My first paying radio gig was at KDTH in Dubuque, Iowa, beginning in 1979. Across town, our competitor was WDBQ. I had some college friends who worked there, and sometimes, I secretly wished I did too—while KDTH was a full-service station that played mostly country music, WDBQ was a Top-40 station.
By 1979, the morning, midday, and afternoon guys had all been there a long time. The morning guy was not a rock fan, so almost everything rock-oriented was dayparted out of his show. (That he later put a classic-rock format on a station he bought surprised practically everybody who remembered him.) The midday guy always “looked in the ol’ lunch box” each day at noon, describing what he’d packed for that day. He also regularly promoted that he was going to do this, several times a day. The afternoon guy had the slick pipes of an old-school Top 40 guy. The night guy was younger, hipper, and generally more in tune with the audience, as night guys had to be. The overnight jock was a woman with a cool, sexy vibe, who eventually crossed the street to KDTH, where her husband worked.
Because the part-time staff was made up mostly of my friends, I hung out there sometimes, although I suspect WDBQ’s management would have been less than thrilled by that. The WDBQ studio seemed to have an energy that KDTH lacked. They were still playing 45s, while all of our music was on tape cartridges. In retrospect, the coolest thing at WDBQ was that all of their jingles and records were labeled by key, and jocks chose jingles based on the key of the record they were jingling into. (I wonder how widespread a practice this was in the biz back then.)
All of this is prelude to discussing a survey from WDBQ dated July 5, 1968, with its slogan, “Let the key men of music open the door to good listening to you.” The slogan is a bit less of a nonsequitur when you know that Dubuque used to call itself the Key City, but its lack of sizzle remains remarkable.
1. “Indian Lake”/Cowsills (up from 3). When I ring changes on the glory of bubblegum, I am forever forgetting the Cowsills, which I should not do, given “The Rain, the Park, and Other Things,” and this.
5. “Can’t You See Me Cry/New Colony Six (up from 8) and 9. “Young Birds Fly”/Cryan Shames (up from 10). Plenty of Midwestern flavor on this survey with these two Chicago-area favorites. Whatever the New Colony Six did was big in the Midwest (like “Can’t You See Me Cry,” which did only #52 in Billboard), and how they missed being massive national stars in the late 60s I do not know. I’m not quite as impressed with either the Cryan Shames or “Young Birds Fly” (#99 in Billboard), but the record must have sounded great on the radio back then.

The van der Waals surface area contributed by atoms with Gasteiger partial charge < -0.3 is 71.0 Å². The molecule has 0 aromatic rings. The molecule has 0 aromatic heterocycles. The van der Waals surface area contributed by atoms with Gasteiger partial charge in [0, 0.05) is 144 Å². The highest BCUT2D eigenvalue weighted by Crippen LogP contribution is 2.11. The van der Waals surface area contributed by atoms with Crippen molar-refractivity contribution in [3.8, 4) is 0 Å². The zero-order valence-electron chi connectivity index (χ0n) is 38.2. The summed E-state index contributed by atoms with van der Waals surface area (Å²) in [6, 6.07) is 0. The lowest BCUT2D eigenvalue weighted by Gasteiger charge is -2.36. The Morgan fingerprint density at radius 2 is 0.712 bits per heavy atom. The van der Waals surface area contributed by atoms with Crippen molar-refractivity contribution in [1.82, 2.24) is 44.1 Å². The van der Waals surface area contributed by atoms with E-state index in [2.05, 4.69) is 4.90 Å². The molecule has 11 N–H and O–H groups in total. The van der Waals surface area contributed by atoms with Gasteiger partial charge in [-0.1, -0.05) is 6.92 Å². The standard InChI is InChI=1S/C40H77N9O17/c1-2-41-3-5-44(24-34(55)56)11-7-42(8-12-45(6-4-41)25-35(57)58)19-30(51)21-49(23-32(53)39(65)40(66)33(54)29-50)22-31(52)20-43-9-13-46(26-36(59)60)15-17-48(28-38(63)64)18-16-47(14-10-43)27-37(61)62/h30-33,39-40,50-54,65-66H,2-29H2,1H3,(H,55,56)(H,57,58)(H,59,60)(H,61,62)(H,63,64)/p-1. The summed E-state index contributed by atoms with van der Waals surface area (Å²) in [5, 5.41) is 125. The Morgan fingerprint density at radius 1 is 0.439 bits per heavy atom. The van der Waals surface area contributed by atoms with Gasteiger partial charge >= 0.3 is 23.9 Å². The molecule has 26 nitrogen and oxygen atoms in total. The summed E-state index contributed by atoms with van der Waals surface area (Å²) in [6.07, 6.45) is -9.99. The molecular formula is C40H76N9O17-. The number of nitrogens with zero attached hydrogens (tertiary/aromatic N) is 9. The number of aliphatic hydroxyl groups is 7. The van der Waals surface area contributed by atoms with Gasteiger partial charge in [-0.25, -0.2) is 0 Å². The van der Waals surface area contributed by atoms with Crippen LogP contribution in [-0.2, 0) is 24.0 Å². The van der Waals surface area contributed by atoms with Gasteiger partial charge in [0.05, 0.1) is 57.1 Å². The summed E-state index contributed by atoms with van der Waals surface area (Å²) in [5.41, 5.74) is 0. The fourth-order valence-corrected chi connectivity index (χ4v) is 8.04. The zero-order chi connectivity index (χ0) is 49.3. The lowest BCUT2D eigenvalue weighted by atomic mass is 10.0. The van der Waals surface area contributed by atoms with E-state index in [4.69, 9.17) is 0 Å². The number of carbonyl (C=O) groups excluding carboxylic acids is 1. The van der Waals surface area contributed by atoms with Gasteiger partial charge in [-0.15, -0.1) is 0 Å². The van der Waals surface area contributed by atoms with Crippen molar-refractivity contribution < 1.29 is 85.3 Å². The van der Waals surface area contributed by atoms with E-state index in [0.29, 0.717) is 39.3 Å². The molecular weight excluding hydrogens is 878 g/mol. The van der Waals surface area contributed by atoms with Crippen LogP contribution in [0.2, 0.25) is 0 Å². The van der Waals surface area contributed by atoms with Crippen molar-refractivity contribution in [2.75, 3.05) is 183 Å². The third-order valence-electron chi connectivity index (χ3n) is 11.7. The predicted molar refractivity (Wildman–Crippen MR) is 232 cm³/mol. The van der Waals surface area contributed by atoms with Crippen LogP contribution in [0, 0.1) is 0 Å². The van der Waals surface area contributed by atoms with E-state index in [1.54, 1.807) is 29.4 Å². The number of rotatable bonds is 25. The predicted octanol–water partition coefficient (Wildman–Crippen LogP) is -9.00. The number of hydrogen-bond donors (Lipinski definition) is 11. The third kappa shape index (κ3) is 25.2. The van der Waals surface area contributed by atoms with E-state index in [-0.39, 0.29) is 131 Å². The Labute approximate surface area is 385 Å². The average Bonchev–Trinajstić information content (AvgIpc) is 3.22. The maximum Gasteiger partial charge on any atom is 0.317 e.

14. “Jumpin’ Jack Flash”/Rolling Stones (up from 24). Seems rather out of place compared to the rest of the stuff on this survey. In addition to being the hardest-rockin’ record by a mile, it’s also the blackest, although in the station’s defense, there was precious little R&B topping the pop charts at that moment. Another odd omission from this survey: “Mac Arthur Park,” although it had already begun its descent on the national charts, so maybe it was already gone from WDBQ’s regular list.
Discoveries (bottom of chart): “The Land Where Animals Are People”/Legard Brothers. This act is properly billed as the Brothers Legard, country-singing twins from Australia who became TV stars Down Under in the 1960s and even appeared in an episode of Star Trek in the States. “The Land Where Animals Are People,” a Jimmie Haskell production, is a bit of sunshine pop just trippy enough to appeal to the kids but not so psychedelic that it would put off their parents.
So it was probably OK for mornings on WDBQ.